A teacher who initially was employed on a fixed term contract claimed that she had been afforded less favourable treatment than other employees at her school. She contended that this treatment involved:
- Being paid less
- Not being paid for three months of each year, and
- Not being afforded an opportunity to join the Group Pension Scheme.
The teacher further complained that she was never informed in writing as to why she was being provided with a fixed term contract, and why she was never provided with a Contract of Indefinite Duration, also known as a ‘CID’.
The school’s position was that she was employed on a fixed term contract for a period of time but was then considered to be employed under a CID in accordance with the Protection of Employees (Fixed-Term Work) Act, 2003. The school further argued that she was considered a CID holder from 2004. Therefore, she could not seek relief under the Act as by definition she was no longer a fixed-term employee. In addition, she was manifestly out of time having brought her claim in 2017.
Labour Court decision
The teacher was successful in her Workplace Relations Commission (WRC) complaint and the School was directed to provide the teacher with a CID effective from June 2007 with a salary of €49,333 and to pay compensation of €5,000. The matter, however, was appealed to the Labour Court. The Labour Court decided that the teacher was a permanent employee and not a fixed-term worker within the meaning of the Act. The teacher then appealed the matter to the High Court on a point of law. The High Court found that the Labour Court, based on the evidence available to it, had erred in law in finding that the teacher was indeed a permanent employee. The High Court remitted the matter back to the Labour Court for a full re-hearing.
The Labour Court held that the teacher’s continuous service on a series of fixed-term contracts with the school brought her within the parameters of section 9(1) of the Act from September 2004 onwards. Section 9(1) of the Act provides that where an employee has completed their third year of continuous employment, their fixed term contract may be renewed by that employer on only one more occasion and shall only be for one year. Where an employee has over four years continuous service they will be entitled to a CID. The Labour Court therefore determined that the school could only lawfully issue the teacher with one further fixed term contract unless it could rely on objective grounds for a further renewal on a fixed term basis.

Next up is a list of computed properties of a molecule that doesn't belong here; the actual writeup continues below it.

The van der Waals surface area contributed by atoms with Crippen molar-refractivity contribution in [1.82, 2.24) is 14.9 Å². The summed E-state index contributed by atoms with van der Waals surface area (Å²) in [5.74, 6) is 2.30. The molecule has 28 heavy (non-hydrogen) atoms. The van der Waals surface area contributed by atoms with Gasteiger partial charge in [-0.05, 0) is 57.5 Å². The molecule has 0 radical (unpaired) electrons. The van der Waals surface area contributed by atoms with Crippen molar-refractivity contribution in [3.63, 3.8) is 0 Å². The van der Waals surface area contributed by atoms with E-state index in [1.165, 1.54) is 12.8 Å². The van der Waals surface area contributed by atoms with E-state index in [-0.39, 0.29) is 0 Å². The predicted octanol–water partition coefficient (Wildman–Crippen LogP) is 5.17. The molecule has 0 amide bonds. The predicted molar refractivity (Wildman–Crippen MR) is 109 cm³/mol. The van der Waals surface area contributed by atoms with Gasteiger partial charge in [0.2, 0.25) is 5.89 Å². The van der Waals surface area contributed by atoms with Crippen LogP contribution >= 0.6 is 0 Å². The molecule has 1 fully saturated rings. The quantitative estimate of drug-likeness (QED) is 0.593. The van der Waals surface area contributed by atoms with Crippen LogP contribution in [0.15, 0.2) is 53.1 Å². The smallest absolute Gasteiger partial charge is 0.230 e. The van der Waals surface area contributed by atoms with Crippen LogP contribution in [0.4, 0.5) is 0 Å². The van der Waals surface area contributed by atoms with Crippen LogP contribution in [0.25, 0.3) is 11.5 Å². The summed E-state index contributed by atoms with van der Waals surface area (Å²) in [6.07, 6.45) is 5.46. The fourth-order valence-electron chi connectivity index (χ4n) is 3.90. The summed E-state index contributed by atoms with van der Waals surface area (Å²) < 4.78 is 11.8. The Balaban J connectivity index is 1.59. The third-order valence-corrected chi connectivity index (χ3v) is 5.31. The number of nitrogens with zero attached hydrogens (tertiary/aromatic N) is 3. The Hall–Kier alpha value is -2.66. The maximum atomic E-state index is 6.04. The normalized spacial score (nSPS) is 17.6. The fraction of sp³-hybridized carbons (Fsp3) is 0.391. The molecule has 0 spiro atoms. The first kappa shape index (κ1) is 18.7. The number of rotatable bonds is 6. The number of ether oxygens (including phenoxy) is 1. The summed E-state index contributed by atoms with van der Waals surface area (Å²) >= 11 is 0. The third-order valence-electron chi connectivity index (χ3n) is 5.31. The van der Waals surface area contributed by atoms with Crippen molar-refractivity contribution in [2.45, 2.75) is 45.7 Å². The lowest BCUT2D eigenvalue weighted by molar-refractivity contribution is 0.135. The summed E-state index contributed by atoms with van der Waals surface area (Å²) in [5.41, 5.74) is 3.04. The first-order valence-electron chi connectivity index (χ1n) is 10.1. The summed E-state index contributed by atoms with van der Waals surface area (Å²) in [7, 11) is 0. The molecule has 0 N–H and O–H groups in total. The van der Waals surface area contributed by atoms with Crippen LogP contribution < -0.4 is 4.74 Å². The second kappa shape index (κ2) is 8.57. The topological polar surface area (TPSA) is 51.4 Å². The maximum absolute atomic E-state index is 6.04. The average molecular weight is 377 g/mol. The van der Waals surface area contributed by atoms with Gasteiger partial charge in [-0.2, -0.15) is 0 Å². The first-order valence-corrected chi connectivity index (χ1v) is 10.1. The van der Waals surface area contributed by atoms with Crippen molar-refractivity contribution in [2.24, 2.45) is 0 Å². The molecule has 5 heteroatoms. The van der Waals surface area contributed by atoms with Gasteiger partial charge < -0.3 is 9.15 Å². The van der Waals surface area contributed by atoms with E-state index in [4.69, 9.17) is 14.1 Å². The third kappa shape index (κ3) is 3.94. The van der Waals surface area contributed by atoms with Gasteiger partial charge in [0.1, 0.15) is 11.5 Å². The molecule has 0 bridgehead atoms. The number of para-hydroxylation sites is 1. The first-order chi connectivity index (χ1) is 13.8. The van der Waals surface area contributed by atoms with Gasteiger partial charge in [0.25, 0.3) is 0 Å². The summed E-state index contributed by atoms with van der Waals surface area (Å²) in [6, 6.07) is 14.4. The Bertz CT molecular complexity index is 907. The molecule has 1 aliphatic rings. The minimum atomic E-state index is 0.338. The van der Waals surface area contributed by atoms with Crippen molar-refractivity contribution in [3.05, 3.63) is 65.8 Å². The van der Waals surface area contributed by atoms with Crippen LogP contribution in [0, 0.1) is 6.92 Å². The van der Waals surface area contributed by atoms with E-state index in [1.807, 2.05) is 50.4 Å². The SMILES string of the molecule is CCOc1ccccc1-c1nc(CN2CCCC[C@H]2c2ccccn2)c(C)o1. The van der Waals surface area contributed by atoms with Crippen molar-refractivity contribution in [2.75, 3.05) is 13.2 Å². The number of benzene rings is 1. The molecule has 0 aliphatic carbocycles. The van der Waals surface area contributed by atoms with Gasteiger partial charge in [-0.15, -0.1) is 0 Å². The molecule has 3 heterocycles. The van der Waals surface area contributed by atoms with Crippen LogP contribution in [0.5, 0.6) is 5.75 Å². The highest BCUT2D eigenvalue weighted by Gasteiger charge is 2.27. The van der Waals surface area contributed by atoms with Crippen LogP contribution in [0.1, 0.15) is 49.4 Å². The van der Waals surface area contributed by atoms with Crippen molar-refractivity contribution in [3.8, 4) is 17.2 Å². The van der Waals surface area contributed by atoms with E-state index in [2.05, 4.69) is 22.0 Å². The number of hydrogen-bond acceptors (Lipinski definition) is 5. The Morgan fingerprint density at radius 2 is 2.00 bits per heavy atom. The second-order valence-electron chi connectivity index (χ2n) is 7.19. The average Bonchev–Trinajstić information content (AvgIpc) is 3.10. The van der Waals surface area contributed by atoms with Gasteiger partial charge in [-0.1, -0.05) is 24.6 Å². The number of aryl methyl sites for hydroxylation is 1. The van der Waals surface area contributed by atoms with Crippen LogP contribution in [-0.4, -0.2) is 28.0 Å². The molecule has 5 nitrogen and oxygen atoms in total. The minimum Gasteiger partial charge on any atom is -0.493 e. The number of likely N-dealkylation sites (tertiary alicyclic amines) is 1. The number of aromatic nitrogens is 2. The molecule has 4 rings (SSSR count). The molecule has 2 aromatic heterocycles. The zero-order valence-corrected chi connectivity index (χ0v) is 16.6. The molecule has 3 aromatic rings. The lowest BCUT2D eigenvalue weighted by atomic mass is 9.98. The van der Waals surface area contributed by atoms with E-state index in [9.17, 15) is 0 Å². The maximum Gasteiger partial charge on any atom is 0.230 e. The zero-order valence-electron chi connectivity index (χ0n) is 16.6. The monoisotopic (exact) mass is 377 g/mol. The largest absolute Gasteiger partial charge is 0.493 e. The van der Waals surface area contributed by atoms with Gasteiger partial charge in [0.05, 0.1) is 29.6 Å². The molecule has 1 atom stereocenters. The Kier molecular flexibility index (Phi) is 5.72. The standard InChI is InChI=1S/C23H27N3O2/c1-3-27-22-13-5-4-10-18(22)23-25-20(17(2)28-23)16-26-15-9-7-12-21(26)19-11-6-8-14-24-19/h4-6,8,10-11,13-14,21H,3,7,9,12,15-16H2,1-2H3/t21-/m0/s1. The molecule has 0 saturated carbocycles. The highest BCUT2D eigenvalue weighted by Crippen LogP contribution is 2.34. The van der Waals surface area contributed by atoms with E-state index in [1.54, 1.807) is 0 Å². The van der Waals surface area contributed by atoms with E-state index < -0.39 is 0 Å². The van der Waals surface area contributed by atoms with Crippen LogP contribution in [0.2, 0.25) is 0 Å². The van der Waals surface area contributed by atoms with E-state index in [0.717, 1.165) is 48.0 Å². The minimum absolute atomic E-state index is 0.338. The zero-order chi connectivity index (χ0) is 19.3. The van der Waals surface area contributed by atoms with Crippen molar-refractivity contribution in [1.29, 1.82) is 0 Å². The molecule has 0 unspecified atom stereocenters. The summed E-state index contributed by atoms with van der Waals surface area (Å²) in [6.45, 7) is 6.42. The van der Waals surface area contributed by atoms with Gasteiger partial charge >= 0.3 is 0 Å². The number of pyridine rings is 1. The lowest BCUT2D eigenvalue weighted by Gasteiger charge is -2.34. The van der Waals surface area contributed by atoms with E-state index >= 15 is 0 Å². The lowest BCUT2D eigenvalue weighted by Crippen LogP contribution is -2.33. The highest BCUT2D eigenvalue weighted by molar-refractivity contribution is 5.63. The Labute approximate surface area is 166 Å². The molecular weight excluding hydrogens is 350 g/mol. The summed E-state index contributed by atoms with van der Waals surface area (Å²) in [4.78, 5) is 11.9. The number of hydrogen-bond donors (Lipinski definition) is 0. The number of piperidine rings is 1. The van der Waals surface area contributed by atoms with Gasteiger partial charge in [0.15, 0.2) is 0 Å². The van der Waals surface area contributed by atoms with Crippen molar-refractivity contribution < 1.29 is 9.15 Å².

The Labour Court noted that the school did issue the teacher with a further fixed term contract in 2005. It found that by operation of law that the teacher had acquired a CID in September 2004. It was not necessary for either the school or the teacher to take any particular action in order for this entitlement to crystallise.
Had a CID been acquired?
Despite the benefits that a CID provides over a fixed term contract, the teacher sought to dispute the fact that she had a CID on two grounds:
- That the contract does not make any reference to the Act and does not expressly state that it is a CID
- The Teacher refers to the fact that she received and signed what purported to be a further fixed term contract during the academic year 2005-2006
The Labour Court stated that the first issue had been dealt with when the Court stated that the Teacher had acquired a CID by operation of law with effect from 1 September 2004. In addition, the Court noted that there was nothing contained in the written contract issued to the Teacher that is inconsistent with it being a confirmation of her having acquired CID status.
The Labour Court, in deciding the second issue, stated that the management structure of the school changing in 2005 to a Board of Management in compliance with the Education Act 1998 had led to a number of new contracts being put in place to account for the new employer of the teachers. The Court noted that the Board of Management acted in haste and provided the teacher with a further fixed term contract.
The Labour Court applied the reasoning set out in case law in The Board of Management of Malahide Community School v Conaty  IEHC 486. Accordingly, it stated that although the teacher had signed the 2005-06 contract, in doing so she cannot be regarded as having consented to waiving her acquired rights under the Act. Therefore, the Court noted that she could not have full knowledge of the rights she was apparently agreeing to waive.
In deciding for the school, the Labour Court held that the Teacher acquired a CID by operation of law with effect from 1 September 2004 and that she ceased to be a fixed term employee of the Respondent as of that date. The Labour Court also determined that the teacher was manifestly out of time in bringing her complaint.
This is an important decision for school management and employers. It provides a reminder that employers should take care when drafting new contracts for their employees. The decision is also a useful reminder for employers of the principals outlined in The Board of Management of Malahide Community School v Conaty, that it is very difficult for employees to waive their acquired rights unless they are fully informed of the implications and have received independent legal advice.
For more information on drafting and implementing contracts, please contact a member of our Education team.
The content of this article is provided for information purposes only and does not constitute legal or other advice.